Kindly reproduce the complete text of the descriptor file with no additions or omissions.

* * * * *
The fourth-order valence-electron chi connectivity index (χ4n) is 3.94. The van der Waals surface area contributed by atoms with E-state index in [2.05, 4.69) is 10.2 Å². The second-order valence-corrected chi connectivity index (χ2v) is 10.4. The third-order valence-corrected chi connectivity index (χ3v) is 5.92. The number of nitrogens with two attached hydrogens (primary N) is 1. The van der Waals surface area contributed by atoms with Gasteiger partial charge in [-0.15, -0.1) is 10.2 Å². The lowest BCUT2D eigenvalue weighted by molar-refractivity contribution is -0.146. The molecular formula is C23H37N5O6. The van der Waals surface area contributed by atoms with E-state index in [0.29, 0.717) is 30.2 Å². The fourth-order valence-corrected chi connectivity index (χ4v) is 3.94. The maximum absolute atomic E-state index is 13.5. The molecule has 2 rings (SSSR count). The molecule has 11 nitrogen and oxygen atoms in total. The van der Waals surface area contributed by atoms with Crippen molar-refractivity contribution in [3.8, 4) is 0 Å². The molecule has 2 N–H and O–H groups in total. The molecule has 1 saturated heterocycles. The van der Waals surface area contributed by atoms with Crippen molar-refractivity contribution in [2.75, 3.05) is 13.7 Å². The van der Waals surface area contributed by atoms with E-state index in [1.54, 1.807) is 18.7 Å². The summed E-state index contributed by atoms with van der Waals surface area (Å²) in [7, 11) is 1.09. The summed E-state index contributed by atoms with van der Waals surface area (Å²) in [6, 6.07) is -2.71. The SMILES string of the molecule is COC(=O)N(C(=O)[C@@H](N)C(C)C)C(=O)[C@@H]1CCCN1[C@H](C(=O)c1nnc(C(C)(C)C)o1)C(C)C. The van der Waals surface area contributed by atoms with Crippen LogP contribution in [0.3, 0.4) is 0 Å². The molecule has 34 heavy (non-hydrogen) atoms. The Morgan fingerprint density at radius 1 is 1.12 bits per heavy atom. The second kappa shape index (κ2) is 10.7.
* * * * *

The fourth-order valence-electron chi connectivity index (χ4n) is 3.94. The van der Waals surface area contributed by atoms with E-state index in [2.05, 4.69) is 10.2 Å². The second-order valence-corrected chi connectivity index (χ2v) is 10.4. The third-order valence-corrected chi connectivity index (χ3v) is 5.92. The number of nitrogens with two attached hydrogens (primary N) is 1. The van der Waals surface area contributed by atoms with Gasteiger partial charge in [-0.15, -0.1) is 10.2 Å². The lowest BCUT2D eigenvalue weighted by molar-refractivity contribution is -0.146. The molecular formula is C23H37N5O6. The van der Waals surface area contributed by atoms with E-state index in [0.29, 0.717) is 30.2 Å². The fourth-order valence-corrected chi connectivity index (χ4v) is 3.94. The maximum absolute atomic E-state index is 13.5. The molecule has 2 rings (SSSR count). The molecule has 11 nitrogen and oxygen atoms in total. The van der Waals surface area contributed by atoms with Crippen molar-refractivity contribution in [3.8, 4) is 0 Å². The molecule has 2 N–H and O–H groups in total. The molecule has 1 saturated heterocycles. The van der Waals surface area contributed by atoms with Crippen molar-refractivity contribution in [2.75, 3.05) is 13.7 Å². The van der Waals surface area contributed by atoms with E-state index in [1.54, 1.807) is 18.7 Å². The summed E-state index contributed by atoms with van der Waals surface area (Å²) in [7, 11) is 1.09. The summed E-state index contributed by atoms with van der Waals surface area (Å²) in [6, 6.07) is -2.71. The SMILES string of the molecule is COC(=O)N(C(=O)[C@@H](N)C(C)C)C(=O)[C@@H]1CCCN1[C@H](C(=O)c1nnc(C(C)(C)C)o1)C(C)C. The van der Waals surface area contributed by atoms with Crippen LogP contribution in [0.3, 0.4) is 0 Å². The molecule has 34 heavy (non-hydrogen) atoms. The Morgan fingerprint density at radius 1 is 1.12 bits per heavy atom. The second kappa shape index (κ2) is 10.7.